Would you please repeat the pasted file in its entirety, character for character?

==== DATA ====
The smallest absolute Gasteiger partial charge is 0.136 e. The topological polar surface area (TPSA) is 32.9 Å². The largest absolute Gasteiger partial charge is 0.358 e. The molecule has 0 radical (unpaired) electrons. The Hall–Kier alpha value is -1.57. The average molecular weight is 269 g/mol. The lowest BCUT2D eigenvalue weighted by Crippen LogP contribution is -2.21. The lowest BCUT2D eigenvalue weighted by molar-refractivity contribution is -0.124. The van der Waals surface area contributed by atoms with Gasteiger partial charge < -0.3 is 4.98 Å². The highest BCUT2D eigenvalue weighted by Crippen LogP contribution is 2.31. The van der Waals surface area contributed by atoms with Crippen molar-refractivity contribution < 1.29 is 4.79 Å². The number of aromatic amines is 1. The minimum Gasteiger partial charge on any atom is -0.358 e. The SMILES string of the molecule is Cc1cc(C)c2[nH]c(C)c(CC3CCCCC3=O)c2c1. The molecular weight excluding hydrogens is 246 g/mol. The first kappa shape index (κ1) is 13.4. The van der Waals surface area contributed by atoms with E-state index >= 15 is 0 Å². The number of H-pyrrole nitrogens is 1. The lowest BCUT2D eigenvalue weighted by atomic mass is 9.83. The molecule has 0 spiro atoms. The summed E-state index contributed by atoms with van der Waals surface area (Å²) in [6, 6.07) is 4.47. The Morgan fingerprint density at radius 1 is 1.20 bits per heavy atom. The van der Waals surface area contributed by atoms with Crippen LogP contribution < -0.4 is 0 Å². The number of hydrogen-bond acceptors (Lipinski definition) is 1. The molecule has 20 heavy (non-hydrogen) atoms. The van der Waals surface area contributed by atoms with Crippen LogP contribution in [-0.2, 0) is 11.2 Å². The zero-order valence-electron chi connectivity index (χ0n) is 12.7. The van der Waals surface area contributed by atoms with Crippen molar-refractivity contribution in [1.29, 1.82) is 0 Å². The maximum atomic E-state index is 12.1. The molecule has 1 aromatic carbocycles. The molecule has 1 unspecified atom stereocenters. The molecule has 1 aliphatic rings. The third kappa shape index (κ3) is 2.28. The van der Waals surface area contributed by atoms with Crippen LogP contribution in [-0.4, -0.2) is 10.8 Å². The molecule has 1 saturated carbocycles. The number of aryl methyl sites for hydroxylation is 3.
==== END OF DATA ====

The smallest absolute Gasteiger partial charge is 0.136 e. The topological polar surface area (TPSA) is 32.9 Å². The largest absolute Gasteiger partial charge is 0.358 e. The molecule has 0 radical (unpaired) electrons. The Hall–Kier alpha value is -1.57. The average molecular weight is 269 g/mol. The lowest BCUT2D eigenvalue weighted by Crippen LogP contribution is -2.21. The lowest BCUT2D eigenvalue weighted by molar-refractivity contribution is -0.124. The van der Waals surface area contributed by atoms with Gasteiger partial charge < -0.3 is 4.98 Å². The highest BCUT2D eigenvalue weighted by Crippen LogP contribution is 2.31. The van der Waals surface area contributed by atoms with Crippen molar-refractivity contribution < 1.29 is 4.79 Å². The number of aromatic amines is 1. The minimum Gasteiger partial charge on any atom is -0.358 e. The SMILES string of the molecule is Cc1cc(C)c2[nH]c(C)c(CC3CCCCC3=O)c2c1. The molecular weight excluding hydrogens is 246 g/mol. The first kappa shape index (κ1) is 13.4. The van der Waals surface area contributed by atoms with E-state index >= 15 is 0 Å². The number of H-pyrrole nitrogens is 1. The lowest BCUT2D eigenvalue weighted by atomic mass is 9.83. The molecule has 0 spiro atoms. The summed E-state index contributed by atoms with van der Waals surface area (Å²) in [6, 6.07) is 4.47. The Morgan fingerprint density at radius 1 is 1.20 bits per heavy atom. The van der Waals surface area contributed by atoms with Crippen LogP contribution < -0.4 is 0 Å². The number of hydrogen-bond acceptors (Lipinski definition) is 1. The molecule has 20 heavy (non-hydrogen) atoms. The van der Waals surface area contributed by atoms with Crippen LogP contribution in [-0.2, 0) is 11.2 Å². The zero-order valence-electron chi connectivity index (χ0n) is 12.7. The van der Waals surface area contributed by atoms with Crippen molar-refractivity contribution in [1.29, 1.82) is 0 Å². The maximum atomic E-state index is 12.1. The molecule has 1 aromatic carbocycles. The molecule has 1 unspecified atom stereocenters. The molecule has 1 aliphatic rings. The third kappa shape index (κ3) is 2.28. The van der Waals surface area contributed by atoms with Crippen LogP contribution in [-0.4, -0.2) is 10.8 Å². The molecule has 1 saturated carbocycles. The number of aryl methyl sites for hydroxylation is 3.